“Dilli Dilwalon ki!” (The city of big-hearted people) was one of the earliest phrases that I learned in Hindi. I also distinctly recollect that when I first visited Delhi as a wide-eyed innocent twelve-year old, I had concluded that the oft-quoted statement was far from the truth. People seemed angry, rude and distinctly unfriendly – eager to cheat an unsuspecting outsider, and I being a lone woman walking from place ‘x’ to place ‘y’ was made to believe that I was fresh raw meat to be stared at ,dissected and made available, irrespective or what I was wearing or doing.
Through Law School, I would find myself spending each summer in Delhi for something related to my internship, even though I had no intention of residing or studying there. I hated the city and would declare to every willing ear – “I shall never choose to live here.”
Fate would have it, that I had to spend an entire year living in Delhi (2011-12) and I now realise my statements and opinions were not inaccurate, but rather pre-mature. I realise why the phrase exists.
Delhi is not hostile or difficult. It is merely paradoxical. It is the city of extremes. The summers have long days and sweltering heat. The winters have little daylight and bone-chilling cold. It is the city with the highest per capita income in India but if you walk on a cold wintry night on the streets of some of the wealthier parts of the city, where pavement dwellers and tenements must scavenge for three pieces of firewood to stay warm and survive another night, one realizes this city also has the highest level of income disparity.
It is also one of those rare places where a person can walk down a street and for a moment feels that he or she is the King of the universe, and moments later feel completely powerless.
(Try stepping out of India Habitat Centre at 9 pm at night after a meeting with someone who is “so and so”, and then realise that you waved them goodbye in their luxury car and feel so important, but the road you are on does not have an auto in sight willing to take you home! Call in the cab and the Rs. 500 you desired to save that month for your friend’s birthday is gone in the 12 km route back to the corner of the city where you reside!)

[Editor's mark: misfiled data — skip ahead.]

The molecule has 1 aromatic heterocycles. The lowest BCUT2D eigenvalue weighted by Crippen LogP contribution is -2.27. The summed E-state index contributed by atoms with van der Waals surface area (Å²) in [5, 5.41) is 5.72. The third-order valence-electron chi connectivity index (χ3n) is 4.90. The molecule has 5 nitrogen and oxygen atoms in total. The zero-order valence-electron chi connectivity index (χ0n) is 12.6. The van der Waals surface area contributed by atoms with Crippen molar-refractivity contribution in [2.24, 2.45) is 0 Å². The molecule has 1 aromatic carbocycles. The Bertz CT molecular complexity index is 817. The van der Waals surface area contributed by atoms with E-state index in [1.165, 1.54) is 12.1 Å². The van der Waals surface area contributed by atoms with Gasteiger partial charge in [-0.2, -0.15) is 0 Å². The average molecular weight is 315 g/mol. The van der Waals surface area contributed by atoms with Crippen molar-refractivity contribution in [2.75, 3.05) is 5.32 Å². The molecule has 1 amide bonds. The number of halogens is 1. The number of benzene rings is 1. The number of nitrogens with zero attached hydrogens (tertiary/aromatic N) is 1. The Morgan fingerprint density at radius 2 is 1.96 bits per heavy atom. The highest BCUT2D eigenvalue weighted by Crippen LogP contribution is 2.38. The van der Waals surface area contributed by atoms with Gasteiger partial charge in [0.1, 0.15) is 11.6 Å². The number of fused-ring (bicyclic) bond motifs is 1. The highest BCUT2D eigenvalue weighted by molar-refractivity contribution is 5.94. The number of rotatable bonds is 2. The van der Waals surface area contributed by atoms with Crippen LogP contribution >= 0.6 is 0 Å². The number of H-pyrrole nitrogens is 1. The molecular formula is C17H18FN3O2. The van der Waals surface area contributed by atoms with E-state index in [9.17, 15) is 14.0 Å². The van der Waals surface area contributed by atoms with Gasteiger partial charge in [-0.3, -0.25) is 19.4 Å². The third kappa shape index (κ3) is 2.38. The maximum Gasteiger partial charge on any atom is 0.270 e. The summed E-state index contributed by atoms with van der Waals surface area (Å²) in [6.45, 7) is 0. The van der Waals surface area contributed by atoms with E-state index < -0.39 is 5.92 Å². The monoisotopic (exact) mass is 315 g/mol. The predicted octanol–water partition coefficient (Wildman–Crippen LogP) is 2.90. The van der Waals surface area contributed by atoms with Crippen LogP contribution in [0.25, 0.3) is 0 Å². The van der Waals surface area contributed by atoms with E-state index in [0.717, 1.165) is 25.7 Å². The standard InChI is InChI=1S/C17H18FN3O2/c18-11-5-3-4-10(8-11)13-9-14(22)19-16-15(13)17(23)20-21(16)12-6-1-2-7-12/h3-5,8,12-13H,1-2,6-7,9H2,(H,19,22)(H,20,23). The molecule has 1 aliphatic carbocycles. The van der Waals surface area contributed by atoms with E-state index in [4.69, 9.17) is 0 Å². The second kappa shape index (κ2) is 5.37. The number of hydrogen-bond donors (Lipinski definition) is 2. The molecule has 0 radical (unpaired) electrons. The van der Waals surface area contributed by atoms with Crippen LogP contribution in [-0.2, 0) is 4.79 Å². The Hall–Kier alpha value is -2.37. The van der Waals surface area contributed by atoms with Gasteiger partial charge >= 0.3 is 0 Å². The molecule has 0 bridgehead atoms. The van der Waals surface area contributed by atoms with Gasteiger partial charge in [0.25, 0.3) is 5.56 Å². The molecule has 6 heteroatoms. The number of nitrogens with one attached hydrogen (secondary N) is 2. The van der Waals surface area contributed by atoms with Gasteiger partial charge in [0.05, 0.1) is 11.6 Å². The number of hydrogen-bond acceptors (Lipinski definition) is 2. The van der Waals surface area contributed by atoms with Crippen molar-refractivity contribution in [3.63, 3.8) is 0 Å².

There is no other city in India that understands the language of Power better – so confident am I in saying this that I think Bertrand Russell would have made this city as a base for his study and discourse.
And yet, this last year – my experiences with the Young India Fellowship and the people I met here told me another story of Delhi. How this paradoxical city has more humanity than it is credited for. How the spirit of the people here, mostly migrants who come from far and wide to our nation’s capital toil hard to give this city its heart. Why this city is where the past, present and future meet – with rich History, diverse identities, class consciousness, typical ‘Hinglish’ , the Metro, iconic restaurants, people and power centres is so representative of this young nation that is mine.
India is where Gen Now shall be part of a minor historical, cultural and political revolution. And Delhi is where it all begins – because every person out there walks and lives, not with misery or hardship, but a cartload of aspirations! Aspirations that again paradoxically are filled with despair and inspiration juxtaposed … but Yes … Yeh Dilli hai Dillwalon ki!!!